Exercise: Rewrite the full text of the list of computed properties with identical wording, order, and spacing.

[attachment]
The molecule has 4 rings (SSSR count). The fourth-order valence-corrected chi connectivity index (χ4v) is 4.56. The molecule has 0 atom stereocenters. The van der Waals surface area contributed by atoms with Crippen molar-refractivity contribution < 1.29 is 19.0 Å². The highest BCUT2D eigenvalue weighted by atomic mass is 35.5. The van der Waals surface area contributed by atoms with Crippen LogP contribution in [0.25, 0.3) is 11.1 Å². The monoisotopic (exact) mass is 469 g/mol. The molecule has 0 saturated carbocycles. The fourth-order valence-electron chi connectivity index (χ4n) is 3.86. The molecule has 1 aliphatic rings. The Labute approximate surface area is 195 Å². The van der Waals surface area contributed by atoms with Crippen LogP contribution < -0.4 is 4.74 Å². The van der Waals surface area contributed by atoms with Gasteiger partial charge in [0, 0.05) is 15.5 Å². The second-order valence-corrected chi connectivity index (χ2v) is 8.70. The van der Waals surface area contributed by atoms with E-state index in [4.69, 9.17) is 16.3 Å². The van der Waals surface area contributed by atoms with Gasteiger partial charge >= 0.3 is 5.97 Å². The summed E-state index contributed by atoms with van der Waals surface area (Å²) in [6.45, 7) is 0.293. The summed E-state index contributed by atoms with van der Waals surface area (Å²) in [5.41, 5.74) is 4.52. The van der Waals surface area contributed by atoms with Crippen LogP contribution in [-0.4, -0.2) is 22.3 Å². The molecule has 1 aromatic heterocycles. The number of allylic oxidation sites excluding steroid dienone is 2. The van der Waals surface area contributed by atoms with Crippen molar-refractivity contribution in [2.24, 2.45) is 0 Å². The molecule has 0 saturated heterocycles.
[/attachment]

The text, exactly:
The molecule has 4 rings (SSSR count). The fourth-order valence-corrected chi connectivity index (χ4v) is 4.56. The molecule has 0 atom stereocenters. The van der Waals surface area contributed by atoms with Crippen molar-refractivity contribution < 1.29 is 19.0 Å². The highest BCUT2D eigenvalue weighted by atomic mass is 35.5. The van der Waals surface area contributed by atoms with Crippen LogP contribution in [0.25, 0.3) is 11.1 Å². The monoisotopic (exact) mass is 469 g/mol. The molecule has 0 saturated carbocycles. The fourth-order valence-electron chi connectivity index (χ4n) is 3.86. The molecule has 1 aliphatic rings. The Labute approximate surface area is 195 Å². The van der Waals surface area contributed by atoms with Crippen LogP contribution < -0.4 is 4.74 Å². The van der Waals surface area contributed by atoms with Gasteiger partial charge in [0, 0.05) is 15.5 Å². The second-order valence-corrected chi connectivity index (χ2v) is 8.70. The van der Waals surface area contributed by atoms with E-state index in [4.69, 9.17) is 16.3 Å². The van der Waals surface area contributed by atoms with Gasteiger partial charge >= 0.3 is 5.97 Å². The summed E-state index contributed by atoms with van der Waals surface area (Å²) in [6.45, 7) is 0.293. The summed E-state index contributed by atoms with van der Waals surface area (Å²) in [5.41, 5.74) is 4.52. The van der Waals surface area contributed by atoms with Crippen LogP contribution in [-0.4, -0.2) is 22.3 Å². The molecule has 1 aromatic heterocycles. The number of allylic oxidation sites excluding steroid dienone is 2. The van der Waals surface area contributed by atoms with Crippen molar-refractivity contribution in [2.24, 2.45) is 0 Å². The molecule has 0 saturated heterocycles.